David Cameron has been seeking to achieve “reforms” of the European Union. He wants to triumphantly announce that he can now call for a “stay” vote in the forthcoming referendum. But the release of the draft EU renegotiation document on Tuesday will plunge the Tory party further into civil war.
One survey suggested that, even before its release, nearly 70 Tory MPs planned to defy Cameron and vote to leave the EU. Scores more MPs are now set to join them.
Cameron wanted the right to deny benefits to migrants, and allow business to decide which EU rules to follow. He has secured some nasty measures to use against migrants.
And Donald Tusk, president of the EU council, has said that information from the British government “shows the type of exceptional situation” that would trigger a “safeguard mechanism” to cut benefits.
But Cameron has still got far less than he promised—and the Tory right will tear him apart for it.
Former minister David Mellor has even compared Cameron’s negotiations to the appeasement of Nazi dictator Adolf Hitler.
Cameron will be forced to hope that he can extract further concessions at the EU summit on 18 February.
Cameron would have had to resign if he had presided over Scotland leaving the UK
He tweeted, “Document shows real progress in all four areas where UK needs change but there’s more work to do”.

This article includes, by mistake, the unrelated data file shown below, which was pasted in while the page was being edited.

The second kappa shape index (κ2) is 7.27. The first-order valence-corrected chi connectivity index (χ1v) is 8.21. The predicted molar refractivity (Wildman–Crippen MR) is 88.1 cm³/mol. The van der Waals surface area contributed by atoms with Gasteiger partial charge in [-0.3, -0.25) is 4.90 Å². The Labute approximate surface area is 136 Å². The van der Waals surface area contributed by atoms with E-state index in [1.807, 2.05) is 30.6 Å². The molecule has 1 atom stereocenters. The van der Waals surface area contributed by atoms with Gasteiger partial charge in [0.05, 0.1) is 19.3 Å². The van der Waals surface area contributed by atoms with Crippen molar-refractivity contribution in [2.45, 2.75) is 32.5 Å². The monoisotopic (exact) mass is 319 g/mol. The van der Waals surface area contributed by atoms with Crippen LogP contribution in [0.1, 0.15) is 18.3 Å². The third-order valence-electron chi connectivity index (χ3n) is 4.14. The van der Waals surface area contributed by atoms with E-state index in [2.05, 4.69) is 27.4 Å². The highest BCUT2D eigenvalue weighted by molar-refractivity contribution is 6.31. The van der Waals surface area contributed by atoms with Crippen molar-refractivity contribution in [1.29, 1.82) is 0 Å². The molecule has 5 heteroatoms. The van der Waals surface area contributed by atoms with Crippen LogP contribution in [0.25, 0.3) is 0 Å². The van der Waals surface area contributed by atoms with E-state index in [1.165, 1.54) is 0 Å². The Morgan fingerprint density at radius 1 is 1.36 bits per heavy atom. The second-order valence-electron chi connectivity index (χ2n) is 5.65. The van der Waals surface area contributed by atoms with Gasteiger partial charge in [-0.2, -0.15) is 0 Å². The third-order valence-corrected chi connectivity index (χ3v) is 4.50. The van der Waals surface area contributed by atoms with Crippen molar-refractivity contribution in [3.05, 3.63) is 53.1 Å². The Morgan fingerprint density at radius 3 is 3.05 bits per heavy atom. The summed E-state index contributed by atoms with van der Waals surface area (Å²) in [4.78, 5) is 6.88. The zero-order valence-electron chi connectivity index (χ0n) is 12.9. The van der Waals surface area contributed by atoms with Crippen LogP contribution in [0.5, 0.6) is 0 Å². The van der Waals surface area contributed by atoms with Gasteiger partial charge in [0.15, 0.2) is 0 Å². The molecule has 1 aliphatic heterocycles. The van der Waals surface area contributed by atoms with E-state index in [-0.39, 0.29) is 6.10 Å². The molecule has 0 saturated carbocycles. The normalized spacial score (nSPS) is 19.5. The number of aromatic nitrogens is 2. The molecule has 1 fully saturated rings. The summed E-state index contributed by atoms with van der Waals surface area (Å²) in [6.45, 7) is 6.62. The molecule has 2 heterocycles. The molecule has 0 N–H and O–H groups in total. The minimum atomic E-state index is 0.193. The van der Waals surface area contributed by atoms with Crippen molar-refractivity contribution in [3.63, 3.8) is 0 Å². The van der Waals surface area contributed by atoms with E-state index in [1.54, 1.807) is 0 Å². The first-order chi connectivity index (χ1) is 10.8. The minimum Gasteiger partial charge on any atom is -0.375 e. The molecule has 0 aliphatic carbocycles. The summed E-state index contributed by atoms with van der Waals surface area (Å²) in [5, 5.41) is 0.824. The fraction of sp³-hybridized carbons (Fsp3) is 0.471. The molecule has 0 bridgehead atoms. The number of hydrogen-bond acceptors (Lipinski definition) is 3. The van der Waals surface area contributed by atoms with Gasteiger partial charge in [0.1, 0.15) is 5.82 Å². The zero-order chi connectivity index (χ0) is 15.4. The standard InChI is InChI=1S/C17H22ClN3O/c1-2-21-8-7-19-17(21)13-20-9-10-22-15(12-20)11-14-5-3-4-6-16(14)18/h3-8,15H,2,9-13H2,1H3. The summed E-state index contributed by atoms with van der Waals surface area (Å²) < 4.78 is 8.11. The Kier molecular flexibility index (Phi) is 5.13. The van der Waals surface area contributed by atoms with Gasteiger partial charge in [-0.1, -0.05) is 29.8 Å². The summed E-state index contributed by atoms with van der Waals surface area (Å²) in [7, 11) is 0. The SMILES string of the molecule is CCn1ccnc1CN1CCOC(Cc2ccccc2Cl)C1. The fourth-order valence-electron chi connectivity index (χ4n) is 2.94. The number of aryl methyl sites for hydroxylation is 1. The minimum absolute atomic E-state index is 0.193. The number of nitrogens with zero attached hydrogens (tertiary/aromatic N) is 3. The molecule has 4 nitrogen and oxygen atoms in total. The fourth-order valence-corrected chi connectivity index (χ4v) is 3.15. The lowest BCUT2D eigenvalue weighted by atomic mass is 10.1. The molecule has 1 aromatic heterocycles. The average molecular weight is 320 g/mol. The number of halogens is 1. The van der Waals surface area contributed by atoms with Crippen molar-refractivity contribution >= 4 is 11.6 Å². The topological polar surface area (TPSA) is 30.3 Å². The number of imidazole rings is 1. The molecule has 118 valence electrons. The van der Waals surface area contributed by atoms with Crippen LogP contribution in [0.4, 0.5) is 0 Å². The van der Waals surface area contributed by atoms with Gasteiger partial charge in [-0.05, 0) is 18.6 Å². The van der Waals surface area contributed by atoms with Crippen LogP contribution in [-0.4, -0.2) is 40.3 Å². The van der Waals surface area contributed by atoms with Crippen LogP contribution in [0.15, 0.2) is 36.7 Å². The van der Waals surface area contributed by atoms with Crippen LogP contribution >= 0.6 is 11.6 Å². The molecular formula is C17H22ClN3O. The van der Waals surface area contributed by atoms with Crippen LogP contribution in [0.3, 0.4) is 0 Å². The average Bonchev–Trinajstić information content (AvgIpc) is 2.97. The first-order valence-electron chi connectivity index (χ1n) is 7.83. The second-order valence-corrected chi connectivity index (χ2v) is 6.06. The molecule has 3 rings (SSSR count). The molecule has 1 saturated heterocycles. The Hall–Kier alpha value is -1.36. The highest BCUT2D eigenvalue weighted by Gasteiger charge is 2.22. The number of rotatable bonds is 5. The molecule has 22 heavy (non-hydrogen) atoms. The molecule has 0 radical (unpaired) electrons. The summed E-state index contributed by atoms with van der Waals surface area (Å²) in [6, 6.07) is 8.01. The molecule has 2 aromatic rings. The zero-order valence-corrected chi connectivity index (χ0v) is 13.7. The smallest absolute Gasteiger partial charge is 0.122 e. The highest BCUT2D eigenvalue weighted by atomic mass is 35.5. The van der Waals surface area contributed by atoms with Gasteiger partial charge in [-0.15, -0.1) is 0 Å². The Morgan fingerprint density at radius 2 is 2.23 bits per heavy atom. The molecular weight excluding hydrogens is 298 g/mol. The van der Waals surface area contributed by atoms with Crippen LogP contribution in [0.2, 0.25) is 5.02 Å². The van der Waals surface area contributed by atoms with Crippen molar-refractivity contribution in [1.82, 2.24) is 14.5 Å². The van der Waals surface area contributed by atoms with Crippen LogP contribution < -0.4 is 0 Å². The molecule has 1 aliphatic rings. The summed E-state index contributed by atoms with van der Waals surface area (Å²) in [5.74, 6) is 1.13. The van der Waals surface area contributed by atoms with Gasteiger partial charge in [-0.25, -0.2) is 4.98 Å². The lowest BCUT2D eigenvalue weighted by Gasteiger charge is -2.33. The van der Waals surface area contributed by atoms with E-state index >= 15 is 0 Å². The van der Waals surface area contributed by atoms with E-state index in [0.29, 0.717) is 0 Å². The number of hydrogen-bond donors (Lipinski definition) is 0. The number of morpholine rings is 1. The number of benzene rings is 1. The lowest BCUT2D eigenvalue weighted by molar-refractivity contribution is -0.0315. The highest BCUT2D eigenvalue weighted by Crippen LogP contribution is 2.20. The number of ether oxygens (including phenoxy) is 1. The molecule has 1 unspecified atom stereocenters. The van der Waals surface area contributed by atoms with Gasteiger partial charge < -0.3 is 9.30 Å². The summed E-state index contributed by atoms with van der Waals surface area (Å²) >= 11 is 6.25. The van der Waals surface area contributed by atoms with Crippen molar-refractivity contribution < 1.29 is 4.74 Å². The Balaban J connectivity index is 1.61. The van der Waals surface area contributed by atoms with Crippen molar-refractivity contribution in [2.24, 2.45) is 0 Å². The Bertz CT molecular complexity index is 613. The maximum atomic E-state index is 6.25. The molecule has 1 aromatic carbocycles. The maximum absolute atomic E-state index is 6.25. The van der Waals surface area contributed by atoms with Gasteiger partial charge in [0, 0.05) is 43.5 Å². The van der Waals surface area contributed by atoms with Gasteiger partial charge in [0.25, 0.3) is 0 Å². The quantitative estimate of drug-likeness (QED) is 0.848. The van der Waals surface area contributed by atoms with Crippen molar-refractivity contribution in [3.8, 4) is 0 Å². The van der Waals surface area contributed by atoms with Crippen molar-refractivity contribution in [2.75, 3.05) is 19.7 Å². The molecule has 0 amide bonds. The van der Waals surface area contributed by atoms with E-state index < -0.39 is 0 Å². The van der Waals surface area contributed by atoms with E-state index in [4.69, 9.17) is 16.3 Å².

He then cut a planned speech saying he would have to “digest the details” of the proposals.
For years Cameron has compromised with those Tories who want to leave the EU.
But Cameron’s hopes of waving a Union Jack and frightening the other EU members into giving him what he wants has largely failed.
The basic contradiction for Cameron and his friends now is that the big business chiefs, who the Tories serve, do not want to leave the EU. But few Tory activists and backbench MPs want to stay.
Despite his frequent denials, it was almost inevitable that Cameron would have had to resign if he had presided over Scotland leaving the UK. Leaving the EU would finish him too.
As the debates swirl around how hard the government can be on migrants, socialists have to do two things.
The first is to insist that the bosses and bankers are to blame for the problems in society, not people from another country.
Blame Google for its tax-dodging, not ordinary people fleeing war and poverty.
And we should also make the case for bringing down Fortress Europe, scrapping the TTIP trade deal, standing against austerity in Greece—and leaving the bosses’ club that is the EU. The Labour Party should be exposing the EU, not defending it.
And the Tories’ problems should also be a spur to step up resistance, and encourage strikes and protests.